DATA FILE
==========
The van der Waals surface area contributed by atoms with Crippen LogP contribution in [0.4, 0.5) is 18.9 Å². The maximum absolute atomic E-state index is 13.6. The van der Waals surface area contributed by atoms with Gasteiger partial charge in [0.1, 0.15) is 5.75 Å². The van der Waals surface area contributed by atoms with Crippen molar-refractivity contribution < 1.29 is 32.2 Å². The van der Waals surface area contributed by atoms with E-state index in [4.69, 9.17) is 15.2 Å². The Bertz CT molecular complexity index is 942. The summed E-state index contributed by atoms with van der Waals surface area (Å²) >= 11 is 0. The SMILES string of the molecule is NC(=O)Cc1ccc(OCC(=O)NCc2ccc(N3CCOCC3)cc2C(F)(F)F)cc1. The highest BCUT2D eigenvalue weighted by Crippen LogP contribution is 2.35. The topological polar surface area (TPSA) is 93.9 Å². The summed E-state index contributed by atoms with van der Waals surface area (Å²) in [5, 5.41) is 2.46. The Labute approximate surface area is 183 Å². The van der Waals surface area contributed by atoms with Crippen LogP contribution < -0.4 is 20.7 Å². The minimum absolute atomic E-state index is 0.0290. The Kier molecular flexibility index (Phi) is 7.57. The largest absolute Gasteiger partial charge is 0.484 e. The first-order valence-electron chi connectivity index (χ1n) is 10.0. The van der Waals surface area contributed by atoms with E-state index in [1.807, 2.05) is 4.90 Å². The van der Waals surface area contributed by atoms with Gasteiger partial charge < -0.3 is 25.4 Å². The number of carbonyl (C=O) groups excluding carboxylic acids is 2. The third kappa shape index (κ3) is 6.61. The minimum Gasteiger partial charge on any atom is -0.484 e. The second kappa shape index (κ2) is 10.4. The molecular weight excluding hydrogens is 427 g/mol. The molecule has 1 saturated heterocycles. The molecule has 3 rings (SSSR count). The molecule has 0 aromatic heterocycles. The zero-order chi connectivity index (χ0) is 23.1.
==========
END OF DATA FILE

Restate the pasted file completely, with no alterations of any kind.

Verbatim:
The van der Waals surface area contributed by atoms with Crippen LogP contribution in [0.4, 0.5) is 18.9 Å². The maximum absolute atomic E-state index is 13.6. The van der Waals surface area contributed by atoms with Gasteiger partial charge in [0.1, 0.15) is 5.75 Å². The van der Waals surface area contributed by atoms with Crippen molar-refractivity contribution < 1.29 is 32.2 Å². The van der Waals surface area contributed by atoms with E-state index in [4.69, 9.17) is 15.2 Å². The Bertz CT molecular complexity index is 942. The summed E-state index contributed by atoms with van der Waals surface area (Å²) >= 11 is 0. The SMILES string of the molecule is NC(=O)Cc1ccc(OCC(=O)NCc2ccc(N3CCOCC3)cc2C(F)(F)F)cc1. The highest BCUT2D eigenvalue weighted by Crippen LogP contribution is 2.35. The topological polar surface area (TPSA) is 93.9 Å². The summed E-state index contributed by atoms with van der Waals surface area (Å²) in [5, 5.41) is 2.46. The Labute approximate surface area is 183 Å². The van der Waals surface area contributed by atoms with Crippen LogP contribution < -0.4 is 20.7 Å². The minimum absolute atomic E-state index is 0.0290. The Kier molecular flexibility index (Phi) is 7.57. The largest absolute Gasteiger partial charge is 0.484 e. The first-order valence-electron chi connectivity index (χ1n) is 10.0. The van der Waals surface area contributed by atoms with E-state index in [1.807, 2.05) is 4.90 Å². The van der Waals surface area contributed by atoms with Gasteiger partial charge < -0.3 is 25.4 Å². The number of carbonyl (C=O) groups excluding carboxylic acids is 2. The third kappa shape index (κ3) is 6.61. The minimum Gasteiger partial charge on any atom is -0.484 e. The second kappa shape index (κ2) is 10.4. The molecular weight excluding hydrogens is 427 g/mol. The molecule has 1 saturated heterocycles. The molecule has 3 rings (SSSR count). The molecule has 0 aromatic heterocycles. The zero-order chi connectivity index (χ0) is 23.1.